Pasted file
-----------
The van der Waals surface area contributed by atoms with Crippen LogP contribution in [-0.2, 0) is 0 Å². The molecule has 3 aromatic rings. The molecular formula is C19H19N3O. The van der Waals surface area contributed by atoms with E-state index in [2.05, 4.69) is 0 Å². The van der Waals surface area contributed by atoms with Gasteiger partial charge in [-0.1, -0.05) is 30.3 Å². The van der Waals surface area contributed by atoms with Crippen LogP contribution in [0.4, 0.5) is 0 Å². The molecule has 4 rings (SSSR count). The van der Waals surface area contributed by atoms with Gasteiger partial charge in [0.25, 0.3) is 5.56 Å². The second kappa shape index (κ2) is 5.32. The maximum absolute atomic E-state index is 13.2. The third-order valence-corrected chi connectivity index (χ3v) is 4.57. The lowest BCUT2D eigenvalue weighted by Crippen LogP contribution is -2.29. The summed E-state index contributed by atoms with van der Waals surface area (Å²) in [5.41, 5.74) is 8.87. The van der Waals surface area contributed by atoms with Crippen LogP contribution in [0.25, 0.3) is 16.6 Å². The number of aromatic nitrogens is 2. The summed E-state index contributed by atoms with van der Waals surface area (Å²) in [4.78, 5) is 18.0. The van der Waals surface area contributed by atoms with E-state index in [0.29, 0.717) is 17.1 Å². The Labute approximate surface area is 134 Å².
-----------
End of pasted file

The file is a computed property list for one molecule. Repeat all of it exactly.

The van der Waals surface area contributed by atoms with Crippen LogP contribution in [-0.2, 0) is 0 Å². The molecule has 3 aromatic rings. The molecular formula is C19H19N3O. The van der Waals surface area contributed by atoms with E-state index in [2.05, 4.69) is 0 Å². The van der Waals surface area contributed by atoms with Gasteiger partial charge in [-0.1, -0.05) is 30.3 Å². The van der Waals surface area contributed by atoms with Crippen LogP contribution in [0.4, 0.5) is 0 Å². The molecule has 4 rings (SSSR count). The van der Waals surface area contributed by atoms with Gasteiger partial charge in [0.25, 0.3) is 5.56 Å². The second kappa shape index (κ2) is 5.32. The maximum absolute atomic E-state index is 13.2. The third-order valence-corrected chi connectivity index (χ3v) is 4.57. The lowest BCUT2D eigenvalue weighted by Crippen LogP contribution is -2.29. The summed E-state index contributed by atoms with van der Waals surface area (Å²) in [5.41, 5.74) is 8.87. The van der Waals surface area contributed by atoms with Crippen LogP contribution in [0.25, 0.3) is 16.6 Å². The number of aromatic nitrogens is 2. The summed E-state index contributed by atoms with van der Waals surface area (Å²) in [4.78, 5) is 18.0. The van der Waals surface area contributed by atoms with E-state index in [0.29, 0.717) is 17.1 Å². The Labute approximate surface area is 134 Å².